Bortezomib is a proteasome inhibitor and one of the novel agents used in the treatment of MM. Bortezomib is known to induce apoptosis in rapidly proliferating and neoplastic cells, and a recent study showed that bortezomib prevents the activation of nuclear factor (NF)-kappa B. This leads to the inhibition of T-cell activation, including that of CD4+ T cells, which fulfill essential immune functions [5, 6]. Activation and proliferation of CD4+ T cells are crucial to the host's defense against TB infection [7]; thus, the suppression of T-cell immunity resulting from bortezomib-containing treatments potentially increases the risk of TB in MM patients [8]. The aim of our study was to investigate the incidence of TB in MM patients treated with a bortezomib-containing regimen.

MATERIALS AND METHODS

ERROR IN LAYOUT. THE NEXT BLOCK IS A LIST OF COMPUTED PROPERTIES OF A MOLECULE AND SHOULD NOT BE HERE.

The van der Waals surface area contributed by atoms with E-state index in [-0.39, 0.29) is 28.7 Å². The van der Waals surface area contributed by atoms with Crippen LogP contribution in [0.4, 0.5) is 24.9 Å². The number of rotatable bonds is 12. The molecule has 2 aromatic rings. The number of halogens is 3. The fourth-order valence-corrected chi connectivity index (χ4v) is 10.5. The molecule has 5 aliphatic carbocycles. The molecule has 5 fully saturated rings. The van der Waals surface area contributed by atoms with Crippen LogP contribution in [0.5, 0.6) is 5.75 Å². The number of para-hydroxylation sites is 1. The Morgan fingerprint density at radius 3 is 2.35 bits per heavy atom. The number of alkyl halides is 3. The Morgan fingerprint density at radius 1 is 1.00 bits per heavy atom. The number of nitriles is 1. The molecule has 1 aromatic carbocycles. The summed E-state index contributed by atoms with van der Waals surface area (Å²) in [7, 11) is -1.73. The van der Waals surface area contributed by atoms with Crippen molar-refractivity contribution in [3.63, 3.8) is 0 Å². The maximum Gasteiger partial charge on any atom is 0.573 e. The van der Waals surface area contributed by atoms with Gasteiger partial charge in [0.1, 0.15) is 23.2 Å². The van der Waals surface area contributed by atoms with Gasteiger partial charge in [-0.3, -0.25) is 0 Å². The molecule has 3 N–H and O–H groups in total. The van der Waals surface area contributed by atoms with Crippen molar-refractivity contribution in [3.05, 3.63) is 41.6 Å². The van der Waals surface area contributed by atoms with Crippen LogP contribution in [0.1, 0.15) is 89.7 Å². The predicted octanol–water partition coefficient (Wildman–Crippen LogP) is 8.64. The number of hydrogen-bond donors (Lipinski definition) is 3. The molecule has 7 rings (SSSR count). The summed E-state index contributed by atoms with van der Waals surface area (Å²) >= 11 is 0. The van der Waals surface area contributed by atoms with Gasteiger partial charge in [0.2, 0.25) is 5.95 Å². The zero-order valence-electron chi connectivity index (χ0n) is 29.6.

We retrospectively investigated the incidence of TB infection in 115 patients diagnosed with MM, who were treated with bortezomib-containing salvage chemotherapy between November 2004 and July 2010. Eighty-two patients received treatment with bortezomib (1.3 mg/m2 i.v. on days 1, 4, 8, and 11), cyclophosphamide (150 mg/m2 orally on days 1-4), thalidomide (50-100 mg/day orally every day), and dexamethasone (20 mg/m2 i.v. on days 1, 4, 8, and 11 every 3 weeks) (Vel-CTD), while 33 patients were given Vel-CD; Vel-CD is similar to Vel-CTD but does not contain thalidomide [9]. We retrospectively reviewed the medical records, including the clinical history, chest radiographs, and computed tomography (CT) scans prior to bortezomib-containing chemotherapy to assess evidence of previous TB infection and possible reactivation of the disease in the patients. TB was diagnosed on the basis of respiratory symptoms, chest CT scans, sputum M. tuberculosis culture, or acid-fast bacillus microscopy. Bronchoalveolar lavage or transbronchial biopsy was also performed for the diagnostic work-up in some patients suspected of having TB. We then investigated the clinical outcome, the control of myeloma tumor burden, and the cumulative dose of bortezomib in MM patients with a confirmed diagnosis of TB. We used the International Myeloma Working Group (IMWG) uniform response criteria to assess the treatment response in MM patients [10].